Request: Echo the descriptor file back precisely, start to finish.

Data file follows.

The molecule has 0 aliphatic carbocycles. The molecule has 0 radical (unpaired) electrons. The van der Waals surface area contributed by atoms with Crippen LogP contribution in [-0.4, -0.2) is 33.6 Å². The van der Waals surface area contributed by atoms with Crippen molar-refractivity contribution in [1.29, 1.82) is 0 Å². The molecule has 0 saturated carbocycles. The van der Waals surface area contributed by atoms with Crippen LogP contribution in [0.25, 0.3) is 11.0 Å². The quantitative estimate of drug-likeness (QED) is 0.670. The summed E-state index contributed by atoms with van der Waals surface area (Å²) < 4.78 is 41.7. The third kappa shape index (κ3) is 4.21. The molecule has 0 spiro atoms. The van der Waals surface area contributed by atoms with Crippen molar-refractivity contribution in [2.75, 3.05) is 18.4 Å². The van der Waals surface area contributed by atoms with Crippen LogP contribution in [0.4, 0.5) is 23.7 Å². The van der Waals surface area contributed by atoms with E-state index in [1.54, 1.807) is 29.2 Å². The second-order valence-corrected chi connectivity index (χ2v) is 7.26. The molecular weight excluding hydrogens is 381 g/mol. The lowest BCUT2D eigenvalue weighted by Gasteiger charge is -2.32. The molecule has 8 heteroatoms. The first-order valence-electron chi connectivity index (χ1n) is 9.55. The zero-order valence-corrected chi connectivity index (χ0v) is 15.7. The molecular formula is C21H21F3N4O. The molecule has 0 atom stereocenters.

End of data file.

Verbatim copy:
The molecule has 0 aliphatic carbocycles. The molecule has 0 radical (unpaired) electrons. The van der Waals surface area contributed by atoms with Crippen LogP contribution in [-0.4, -0.2) is 33.6 Å². The van der Waals surface area contributed by atoms with Crippen molar-refractivity contribution in [1.29, 1.82) is 0 Å². The molecule has 0 saturated carbocycles. The van der Waals surface area contributed by atoms with Crippen LogP contribution in [0.25, 0.3) is 11.0 Å². The quantitative estimate of drug-likeness (QED) is 0.670. The summed E-state index contributed by atoms with van der Waals surface area (Å²) < 4.78 is 41.7. The third kappa shape index (κ3) is 4.21. The molecule has 0 spiro atoms. The van der Waals surface area contributed by atoms with Crippen molar-refractivity contribution in [2.75, 3.05) is 18.4 Å². The van der Waals surface area contributed by atoms with Crippen LogP contribution in [0.4, 0.5) is 23.7 Å². The van der Waals surface area contributed by atoms with E-state index in [1.54, 1.807) is 29.2 Å². The second-order valence-corrected chi connectivity index (χ2v) is 7.26. The molecular weight excluding hydrogens is 381 g/mol. The lowest BCUT2D eigenvalue weighted by Gasteiger charge is -2.32. The molecule has 8 heteroatoms. The first-order valence-electron chi connectivity index (χ1n) is 9.55. The zero-order valence-corrected chi connectivity index (χ0v) is 15.7. The molecular formula is C21H21F3N4O. The molecule has 0 atom stereocenters.